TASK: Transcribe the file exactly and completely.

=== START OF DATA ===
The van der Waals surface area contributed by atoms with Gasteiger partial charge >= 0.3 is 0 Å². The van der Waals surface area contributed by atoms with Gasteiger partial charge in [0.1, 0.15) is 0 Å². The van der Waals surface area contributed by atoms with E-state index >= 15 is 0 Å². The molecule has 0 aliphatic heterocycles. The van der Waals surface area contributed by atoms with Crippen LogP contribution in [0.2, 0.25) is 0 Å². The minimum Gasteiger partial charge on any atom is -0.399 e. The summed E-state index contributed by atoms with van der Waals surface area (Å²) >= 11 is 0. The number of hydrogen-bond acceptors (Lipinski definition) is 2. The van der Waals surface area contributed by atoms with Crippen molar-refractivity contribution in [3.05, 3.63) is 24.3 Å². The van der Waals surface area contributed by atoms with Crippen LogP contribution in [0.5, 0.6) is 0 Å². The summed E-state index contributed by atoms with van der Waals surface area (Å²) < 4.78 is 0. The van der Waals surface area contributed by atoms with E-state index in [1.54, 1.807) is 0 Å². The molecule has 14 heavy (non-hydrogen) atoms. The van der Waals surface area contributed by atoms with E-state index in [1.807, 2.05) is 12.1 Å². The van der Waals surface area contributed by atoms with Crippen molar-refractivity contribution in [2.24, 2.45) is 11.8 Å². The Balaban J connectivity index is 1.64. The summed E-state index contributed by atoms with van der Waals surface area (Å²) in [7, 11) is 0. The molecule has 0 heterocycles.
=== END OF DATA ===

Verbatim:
The van der Waals surface area contributed by atoms with Gasteiger partial charge >= 0.3 is 0 Å². The van der Waals surface area contributed by atoms with Gasteiger partial charge in [0.1, 0.15) is 0 Å². The van der Waals surface area contributed by atoms with E-state index >= 15 is 0 Å². The molecule has 0 aliphatic heterocycles. The van der Waals surface area contributed by atoms with Crippen LogP contribution in [0.2, 0.25) is 0 Å². The minimum Gasteiger partial charge on any atom is -0.399 e. The summed E-state index contributed by atoms with van der Waals surface area (Å²) >= 11 is 0. The number of hydrogen-bond acceptors (Lipinski definition) is 2. The van der Waals surface area contributed by atoms with Crippen molar-refractivity contribution in [3.05, 3.63) is 24.3 Å². The van der Waals surface area contributed by atoms with Crippen LogP contribution in [0.5, 0.6) is 0 Å². The summed E-state index contributed by atoms with van der Waals surface area (Å²) < 4.78 is 0. The van der Waals surface area contributed by atoms with E-state index in [1.54, 1.807) is 0 Å². The molecule has 14 heavy (non-hydrogen) atoms. The van der Waals surface area contributed by atoms with E-state index in [1.807, 2.05) is 12.1 Å². The van der Waals surface area contributed by atoms with Crippen molar-refractivity contribution in [2.24, 2.45) is 11.8 Å². The Balaban J connectivity index is 1.64. The summed E-state index contributed by atoms with van der Waals surface area (Å²) in [7, 11) is 0. The molecule has 0 heterocycles.